In Your Eyes

In Your EyesThe first part of this story took place in the small bathroom of my two-story home back in Springfield, Illinois.  In those days, Catholics, like my mom and dad, frequently bore their children in bunches.  In our family, a several-year reproductive hiatus separated one batch of “Irish Triplets” (i.e. three consecutive children born less than three years apart), from the other batch. Danny, born four-years later, was mom and dad’s only stand-alone, outlier of a child.  Like the fabled mother who lived in a shoe, childcare frequently involved assembly-line procedures that would have made Henry Ford take notes.

For example, when it came time for bathing, mom would plop her second set of tri’s (including my two younger brothers and me) into the tub.  After soaping us up, scrubbing us up, and hosing us down, mom would take us out to dry.  One of my earliest, and sweetest memories, had to do with standing face-to-face before her as she dried me.  At a certain point in the process, I noticed something.  “I see Tom in mom’s eyes.”  I observed.  Without missing a beat, mom responded, “That’s because Tom is in mom’s heart.”  The next time I took a bath, I made the same observation, and was met with the same response.  This repartee became something of a sacred ritual between mother and son for all of the rest of my pre-school baths.

To continue this story, I have to leap several decades ahead to just over eighteen years ago, when my wife was in her third trimester with our first-born.  In anticipation of the blessed event, I did what any red-blooded American male would do, who had lived through the Eighties.  I made a mixed tape for her:  “Songs to Have a Baby By.”  On it, I included relaxing and peaceful tunes designed to take the edge off of labor (as if anything short of an epidural could take the edge of labor…).  When the blessed day came, and her water broke, in addition to the usual things that a soon-to-be-father packs in the car, I toted a boom-box, and my mixed tape.

It took awhile before hard labor set in.  When it finally did arrive, I knew just what to do.  I reached over, and pressed the “play” button for my mixed tape.  Almost immediately, my wife said, “Tom, could you turn that thing off?  It’s really annoying me.”  Thank goodness I had the sense to realize that when a woman is pushing a six-pound baby out of her birth canal, a husband is not allowed to get his feelings hurt.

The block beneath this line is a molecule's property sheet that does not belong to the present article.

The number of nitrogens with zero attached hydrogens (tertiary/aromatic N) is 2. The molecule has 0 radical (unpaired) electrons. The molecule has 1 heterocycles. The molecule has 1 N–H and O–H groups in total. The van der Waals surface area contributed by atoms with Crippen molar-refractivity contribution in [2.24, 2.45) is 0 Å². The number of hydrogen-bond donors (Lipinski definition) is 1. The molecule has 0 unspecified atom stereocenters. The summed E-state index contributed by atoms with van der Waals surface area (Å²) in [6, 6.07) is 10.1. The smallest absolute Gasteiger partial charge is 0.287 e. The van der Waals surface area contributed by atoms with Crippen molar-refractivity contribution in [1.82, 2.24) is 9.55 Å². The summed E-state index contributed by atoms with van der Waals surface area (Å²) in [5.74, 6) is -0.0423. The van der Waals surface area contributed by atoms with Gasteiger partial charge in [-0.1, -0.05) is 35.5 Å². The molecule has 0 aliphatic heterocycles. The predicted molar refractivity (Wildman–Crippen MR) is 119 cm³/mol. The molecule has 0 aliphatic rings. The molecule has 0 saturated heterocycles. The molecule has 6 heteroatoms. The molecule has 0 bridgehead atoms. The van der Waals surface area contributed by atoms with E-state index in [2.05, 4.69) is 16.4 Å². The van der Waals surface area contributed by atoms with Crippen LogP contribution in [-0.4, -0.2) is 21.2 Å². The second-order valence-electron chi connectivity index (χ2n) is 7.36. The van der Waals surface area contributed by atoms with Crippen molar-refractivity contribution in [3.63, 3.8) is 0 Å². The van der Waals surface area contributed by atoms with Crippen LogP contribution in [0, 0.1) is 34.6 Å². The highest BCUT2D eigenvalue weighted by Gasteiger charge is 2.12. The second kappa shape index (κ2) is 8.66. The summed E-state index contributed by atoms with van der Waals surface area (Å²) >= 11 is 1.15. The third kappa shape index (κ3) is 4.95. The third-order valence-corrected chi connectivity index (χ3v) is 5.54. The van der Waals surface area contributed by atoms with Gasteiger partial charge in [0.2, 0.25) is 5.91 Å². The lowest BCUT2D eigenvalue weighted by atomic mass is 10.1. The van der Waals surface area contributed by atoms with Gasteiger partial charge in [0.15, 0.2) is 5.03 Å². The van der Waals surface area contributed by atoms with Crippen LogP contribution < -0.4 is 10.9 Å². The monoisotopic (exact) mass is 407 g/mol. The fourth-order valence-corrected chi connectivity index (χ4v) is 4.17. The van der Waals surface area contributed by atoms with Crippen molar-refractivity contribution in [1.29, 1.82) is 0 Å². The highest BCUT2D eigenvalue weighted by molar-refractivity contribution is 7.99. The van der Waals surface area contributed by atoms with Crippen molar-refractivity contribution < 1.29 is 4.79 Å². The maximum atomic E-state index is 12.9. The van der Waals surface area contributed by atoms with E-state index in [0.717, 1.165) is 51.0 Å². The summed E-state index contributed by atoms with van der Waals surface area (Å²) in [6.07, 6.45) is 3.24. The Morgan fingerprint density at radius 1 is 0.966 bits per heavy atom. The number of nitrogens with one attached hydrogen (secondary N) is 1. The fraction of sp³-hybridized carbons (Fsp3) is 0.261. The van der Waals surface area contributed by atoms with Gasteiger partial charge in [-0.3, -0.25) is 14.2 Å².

It took a whole day, and lots of hard labor before my daughter made her way into the world.  After nursing, Lisa was dead-dog tired.  As she began to nod off, a well-intentioned nurse tried to swoop in and cart my little girl off to a warming table for a bath.  With sharp elbows, I let the nurse know that there would be no prying daughter from daddy.  As I held Annalise for the first time, I asked myself, “What does this little girl really want right now?”  The answer showed up immediately, “She wants her womb back!”  With that, I laid her on the warming table, and firmly encircled her with tight, womb-like arms.  That’s when it hit me!  I knew just what to do!  I reached over and softly hit the “play” button to my mixed tape (Come to find out, I had made that tape for me.).  The very first song, an old Christmas carol, started to play.  “Still, still, still, let all the world keep still….”  With faces no more than twelve inches apart, I looked into her slate blue eyes, as she looked into mine.   I knew for sure what she was thinking, and could almost hear her saying it,  “I see Annalise in daddy’s eyes.”  And I knew what I was thinking, so I went ahead and said it, “That’s because Annalise is in daddy’s heart.  Come to find out, maybe you’ve always been in my heart.”

Developmental research has indicated that each and every mother’s child spends the first few years of life searching her parents’ face to see what’s mirrored back to her.  In the mirror that is the parental relationship, a child comes to know who he is.  On that blessed day of my daughter’s birth, I intuitively discovered the two main ingredients necessary to call the deepest part of a child out into the world.  (#1) Our children search our faces to see if the frame around their reflection is a frame of delight and appreciation. (#2) The second thing that they seek, is to know if our hands, arms, spirit, and psyche are strong enough to provide firm and consistent structure.

I have caught myself walking through the door after a long day, scowling at my children saying, why the bleep-a-dee-bleep is this kitchen still messed up?  The appropriate response should be to walk through the door with my face trained to delight and appreciate them first.  Ten minutes later, I can hold them to account for the messed up kitchen.

Here on the most important day in Christendom, I want to share an Easter insight.  What I have learned through the years as a clinician and consultant is that each and every one of us is a child.  Some of us just wear adult clothes and wrinkles.  Therefore, what’s good for the goslings, is also good for the geese and the ganders as well.  If you want to create inspiring relationships that stimulate more resurrection living in your family, in your workplace, in your friendships, or in your community, provide those two basic ingredients in your relationships:  (1) delight/appreciation (expressed verbally and non-verbally; (2) and firm structure (clear, specific expectations, and clear healthy boundaries expressed verbally as needed).  For the next fifty days of Easter, can you resolve to pick one relationship to flood with daily delight/appreciation, and healthy structure to support it?

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